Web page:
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Adventures in Housing

She left California for Arizona, but found high rent and lower wages

Maria Hollenhorst Dec 5, 2022
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Taylor Jenkins moved to Arizona from the San Francisco Bay Area in search of more affordable housing, but she struggled to find it there. Above, Jenkins in Arizona. Courtesy Taylor Jenkins
Adventures in Housing

She left California for Arizona, but found high rent and lower wages

Maria Hollenhorst Dec 5, 2022
Heard on:
Taylor Jenkins moved to Arizona from the San Francisco Bay Area in search of more affordable housing, but she struggled to find it there. Above, Jenkins in Arizona. Courtesy Taylor Jenkins
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COPY

Growing up in Cupertino, California, Taylor Jenkins witnessed the impact of Silicon Valley’s growth on the Bay Area housing market. 

“I remember slowly seeing everyone leave,” she said. “Especially the Latina/Latino and other African American kids just dwindled every year I was in school.”

Jenkins’ own family moved out of Cupertino to the East Bay when she was in high school. As she got older, she grappled with what her home state’s high housing costs would mean for her. 

“As a 20-something-year-old who wasn’t a college graduate, I didn’t think it was possible for me to end up moving out on my own,” she said. “Either I stay with my parents forever or I would have to leave.”

In 2021, a friend who was living in Prescott Valley, Arizona, told Jenkins she was looking for a new roommate. “Two weeks later, I was en route,” Jenkins said. “It wasn’t a super-informed decision.”

During the pandemic, a surge of migration to Arizona fueled record price increases in and around Phoenix. The city remains a top destination for homebuyers leaving expensive coastal cities, according to data from Redfin

“I was working close to 40 hours a week, commuting back and forth from Phoenix to Prescott Valley, and all I could make was my rent and my bills,” Jenkins said. “I would actually DoorDash after work. So I was getting home at like 3, 4 in the morning trying to make ends meet.”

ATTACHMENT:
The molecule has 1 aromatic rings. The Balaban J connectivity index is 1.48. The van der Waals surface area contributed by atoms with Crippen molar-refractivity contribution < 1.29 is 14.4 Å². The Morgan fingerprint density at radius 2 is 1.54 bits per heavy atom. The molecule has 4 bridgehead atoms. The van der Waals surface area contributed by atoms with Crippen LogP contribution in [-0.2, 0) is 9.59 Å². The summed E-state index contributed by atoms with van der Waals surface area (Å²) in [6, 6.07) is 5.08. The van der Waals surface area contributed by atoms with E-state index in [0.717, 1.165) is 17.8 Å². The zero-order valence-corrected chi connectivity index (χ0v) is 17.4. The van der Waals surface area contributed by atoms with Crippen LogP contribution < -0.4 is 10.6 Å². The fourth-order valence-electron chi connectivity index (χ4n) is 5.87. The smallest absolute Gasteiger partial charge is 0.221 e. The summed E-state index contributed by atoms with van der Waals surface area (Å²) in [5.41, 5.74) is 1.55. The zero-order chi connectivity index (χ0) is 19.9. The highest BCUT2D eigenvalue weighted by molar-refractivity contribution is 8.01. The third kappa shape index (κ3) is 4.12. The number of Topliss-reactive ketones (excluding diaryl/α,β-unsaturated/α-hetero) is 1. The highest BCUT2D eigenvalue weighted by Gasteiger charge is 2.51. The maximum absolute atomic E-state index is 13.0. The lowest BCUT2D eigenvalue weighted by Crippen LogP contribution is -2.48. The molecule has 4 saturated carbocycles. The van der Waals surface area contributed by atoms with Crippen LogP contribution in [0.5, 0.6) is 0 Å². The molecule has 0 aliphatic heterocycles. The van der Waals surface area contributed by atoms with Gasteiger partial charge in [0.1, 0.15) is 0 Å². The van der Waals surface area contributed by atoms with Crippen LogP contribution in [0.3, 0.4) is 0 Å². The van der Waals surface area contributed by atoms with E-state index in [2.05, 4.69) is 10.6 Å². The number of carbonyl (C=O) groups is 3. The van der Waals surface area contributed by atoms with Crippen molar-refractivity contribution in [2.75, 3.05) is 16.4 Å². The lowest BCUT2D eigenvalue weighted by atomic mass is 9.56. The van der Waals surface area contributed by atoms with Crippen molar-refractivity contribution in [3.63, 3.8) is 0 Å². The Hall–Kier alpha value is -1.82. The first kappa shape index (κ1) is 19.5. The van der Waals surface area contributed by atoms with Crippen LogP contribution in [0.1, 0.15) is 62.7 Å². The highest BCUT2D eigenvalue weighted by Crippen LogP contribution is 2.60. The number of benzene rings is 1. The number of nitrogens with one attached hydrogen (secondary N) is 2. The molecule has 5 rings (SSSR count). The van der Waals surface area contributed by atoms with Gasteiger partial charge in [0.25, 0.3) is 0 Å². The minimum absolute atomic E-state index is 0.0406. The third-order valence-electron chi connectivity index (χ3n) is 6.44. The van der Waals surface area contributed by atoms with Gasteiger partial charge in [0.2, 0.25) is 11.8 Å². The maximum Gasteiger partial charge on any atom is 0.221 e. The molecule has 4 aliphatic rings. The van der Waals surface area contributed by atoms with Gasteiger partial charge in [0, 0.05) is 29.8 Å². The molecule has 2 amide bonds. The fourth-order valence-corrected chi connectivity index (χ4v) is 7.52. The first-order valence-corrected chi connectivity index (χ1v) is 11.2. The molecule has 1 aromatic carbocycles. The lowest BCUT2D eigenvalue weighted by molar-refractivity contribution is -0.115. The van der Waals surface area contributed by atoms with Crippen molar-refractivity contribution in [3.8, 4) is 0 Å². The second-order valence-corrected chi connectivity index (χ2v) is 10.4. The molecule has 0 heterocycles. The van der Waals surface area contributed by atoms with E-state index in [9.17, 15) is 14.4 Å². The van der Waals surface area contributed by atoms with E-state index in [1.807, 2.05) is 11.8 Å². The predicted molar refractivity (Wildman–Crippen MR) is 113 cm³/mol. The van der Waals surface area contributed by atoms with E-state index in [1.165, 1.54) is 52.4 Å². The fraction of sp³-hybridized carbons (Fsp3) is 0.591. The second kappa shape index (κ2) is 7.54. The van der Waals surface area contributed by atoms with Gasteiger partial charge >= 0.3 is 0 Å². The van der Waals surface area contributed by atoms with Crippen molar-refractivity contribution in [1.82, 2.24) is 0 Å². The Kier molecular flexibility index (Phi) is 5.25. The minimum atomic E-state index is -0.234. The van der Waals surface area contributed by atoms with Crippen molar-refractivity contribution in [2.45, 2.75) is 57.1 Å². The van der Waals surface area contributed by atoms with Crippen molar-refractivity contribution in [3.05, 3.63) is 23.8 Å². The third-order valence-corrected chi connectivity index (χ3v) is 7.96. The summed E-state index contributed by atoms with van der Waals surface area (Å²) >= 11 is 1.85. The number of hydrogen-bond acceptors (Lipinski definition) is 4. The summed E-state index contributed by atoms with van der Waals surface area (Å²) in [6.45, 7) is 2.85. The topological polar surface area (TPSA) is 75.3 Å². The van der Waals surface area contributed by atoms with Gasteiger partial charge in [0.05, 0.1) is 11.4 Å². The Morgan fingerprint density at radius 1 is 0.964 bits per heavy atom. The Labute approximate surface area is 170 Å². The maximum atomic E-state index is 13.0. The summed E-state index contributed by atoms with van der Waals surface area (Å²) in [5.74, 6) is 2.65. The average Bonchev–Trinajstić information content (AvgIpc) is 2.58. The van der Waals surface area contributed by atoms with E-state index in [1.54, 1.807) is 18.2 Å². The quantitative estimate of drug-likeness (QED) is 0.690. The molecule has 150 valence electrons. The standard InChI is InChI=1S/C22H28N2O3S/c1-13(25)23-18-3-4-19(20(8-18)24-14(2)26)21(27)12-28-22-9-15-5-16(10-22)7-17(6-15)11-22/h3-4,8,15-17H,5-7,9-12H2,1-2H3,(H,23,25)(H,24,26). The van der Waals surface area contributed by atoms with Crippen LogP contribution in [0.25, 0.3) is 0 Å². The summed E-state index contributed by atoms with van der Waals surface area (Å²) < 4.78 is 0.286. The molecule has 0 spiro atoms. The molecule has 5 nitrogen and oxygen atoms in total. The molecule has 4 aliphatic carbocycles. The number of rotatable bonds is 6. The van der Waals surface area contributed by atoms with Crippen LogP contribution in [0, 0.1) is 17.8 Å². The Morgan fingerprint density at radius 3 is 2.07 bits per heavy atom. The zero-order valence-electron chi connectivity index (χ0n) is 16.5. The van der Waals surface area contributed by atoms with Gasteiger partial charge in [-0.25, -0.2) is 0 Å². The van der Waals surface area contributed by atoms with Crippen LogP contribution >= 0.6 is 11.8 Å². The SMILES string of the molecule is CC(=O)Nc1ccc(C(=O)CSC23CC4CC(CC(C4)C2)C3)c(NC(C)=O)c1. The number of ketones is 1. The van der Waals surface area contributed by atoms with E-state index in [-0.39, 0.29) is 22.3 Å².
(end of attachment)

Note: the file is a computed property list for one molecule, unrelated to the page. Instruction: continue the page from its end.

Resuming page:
According to a National Low Income Housing Coalition report, an Arizona worker would need to earn more than $23 an hour to afford a two-bedroom apartment. Meanwhile, the 2022 state minimum wage is under $13 an hour

For Jenkins — who now works as a preschool teacher — Arizona’s rising housing insecurity fueled by new residents moving in felt all too familiar. 

“I remember hearing the conversation my parents were having about rent and about where to go … and now, as a Californian, I see it happening here,” she said. “But I need somewhere to live.”

As the Federal Reserve continues to raise interest rates, Arizona’s housing market is cooling down. The median rent in Phoenix has now decreased slightly year over year, according to the rental platform Apartment List

That said, Phoenix’s median rent remains well above its pre-pandemic levels. Jenkins remembers seeing a bumper sticker shortly after moving to Arizona that said, “Keep your California out of my Arizona.” 

“I remember reading that and, like, almost laughing to myself,” she said. “Because it’s already here.”

Click the audio player above to hear Jenkins’ story. Tell us your housing story using the form below, and you may be featured on a future edition of “Adventures in Housing.”

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